I think this has been posted before.
I prefer the use of “Madman”
Ooorgle the madman.
Wooo! Has a nice ring to it.
I hate this argument. It really doesn’t matter. Both are correct…
I am schizoaffective. I have schizoaffective.
I am diabetic. I have diabetes.
I am asthmatic. I have asthma.
I don’t care which one is used. They are the same, to me.
Doesnt matter much to me, either. I feel like people keep trying to change the language they use and hope it causes people to treat others with respect,but all that happens is the new “accepted” terms end up becoming slurs and insults also. And then people fighting for equality/respect are seen as very special snowflakes who make a huge deal over meaningless words, which makes it easier for opponents to dismiss all their arguments as ridiculous.
I’m not phased either way. Semantics don’t bother me.
I used both pretty much interchangeably before I even knew there was a debate about which is better lol. I’m fine with either.
I think first-person language does matter. Society no longer accepts the “N” word or “colored person” (“person of color” is now acceptable). Has the change in language resulted in the end of racism? No, but its probably helped.
That said, The Washington Post, a newspaper I respect, is now capping the B for black and the W for white. This seems to me to be more divisive than helpful, but maybe I’ll change my mind over time.
I view first-person language regarding schizophrenia along the same lines as race. It won’t end discrimination, but it will help.
That’s YE ELDER FLAMING NUTBAG to you youngsters.
Show the proper respect and get off my lawn!
[ waves turkey sized cane ]
I identify as “person who is batshit crazy”.
I feel it’s more inclusive to my other beliefs and attitudes, which are also pretty out there.
I personally agree that calling people “a schizophrenic” is somewhat dehumanising and othering. I personally would never use that language to describe myself or another.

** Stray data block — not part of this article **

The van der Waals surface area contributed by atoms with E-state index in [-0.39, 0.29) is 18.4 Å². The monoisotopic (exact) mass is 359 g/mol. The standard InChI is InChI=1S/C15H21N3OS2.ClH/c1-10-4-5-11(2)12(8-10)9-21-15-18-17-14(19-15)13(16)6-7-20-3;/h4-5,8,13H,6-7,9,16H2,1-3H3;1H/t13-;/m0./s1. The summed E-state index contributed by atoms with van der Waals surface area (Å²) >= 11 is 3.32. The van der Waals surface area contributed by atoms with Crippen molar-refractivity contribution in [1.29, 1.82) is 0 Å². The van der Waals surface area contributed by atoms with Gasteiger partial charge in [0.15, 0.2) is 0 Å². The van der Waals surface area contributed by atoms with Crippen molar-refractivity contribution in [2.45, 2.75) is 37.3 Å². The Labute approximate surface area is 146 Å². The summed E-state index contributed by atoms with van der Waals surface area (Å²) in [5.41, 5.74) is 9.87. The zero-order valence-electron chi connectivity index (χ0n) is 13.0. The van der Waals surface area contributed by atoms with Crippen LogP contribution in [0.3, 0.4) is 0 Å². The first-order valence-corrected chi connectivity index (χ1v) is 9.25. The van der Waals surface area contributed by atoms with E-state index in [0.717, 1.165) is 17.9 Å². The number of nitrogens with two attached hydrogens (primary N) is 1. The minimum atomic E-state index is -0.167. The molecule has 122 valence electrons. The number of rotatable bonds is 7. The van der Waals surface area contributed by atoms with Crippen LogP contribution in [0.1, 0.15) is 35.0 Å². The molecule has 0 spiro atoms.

I try to use it about other people just to make sure I’m being respectful. But I also don’t care what people use to describe me. I don’t see anything wrong with “schizophrenic”, personally.
That’s part of the reason I feel so alienated from the autistic community on Twitter. There’s a fanaticism about language usage that’s very authoritarian and dictatorial. It also very intimidating, because get it ‘wrong’ in their eyes and you’ll get the verbal equivalent of a thorough kicking. There’s an overall aggressiveness that’s rather scary.
I tend to use ‘autistic person’ rather than ‘person with autism’ to minimise the risk of getting that ‘kicking’
Doesn’t matter to me either way.
For the person saying it whom isn’t schizophrenic it might make them feel a little more respectful. For me as the person with it, saying it either way is fine.
The term schizophrenic it self isnt derogatory…
But some times calling people that, makes people forget that these “schizophrenics” actually have a life behind the label.
They are father, mother, teachers, son, daughter and so on. They might have stresses at work, traumatizing experience, addicted to drugs, problems with school, discord in family that might have an impact in the cause of such disease… possibility of inhibiting good resource and treatment
What does being a snowflake mean?
The whole approach for how these words are used doesn’t matter I’ll know if you’re treating me with respect whether or not you use something that sounds harsher or not.
It means too fragile.
I prefer “person with schizophrenia” over “schizophrenic” but I don’t get upset when people use that word. I’m guilty of using the word “schizophrenic” myself sometimes even though I’m not a big fan of it.
I was taught in university in a course about physical rehab for ppl with disabilities to use a person with disability instead of a disabled person. I still have a hard time always saying a person with disability.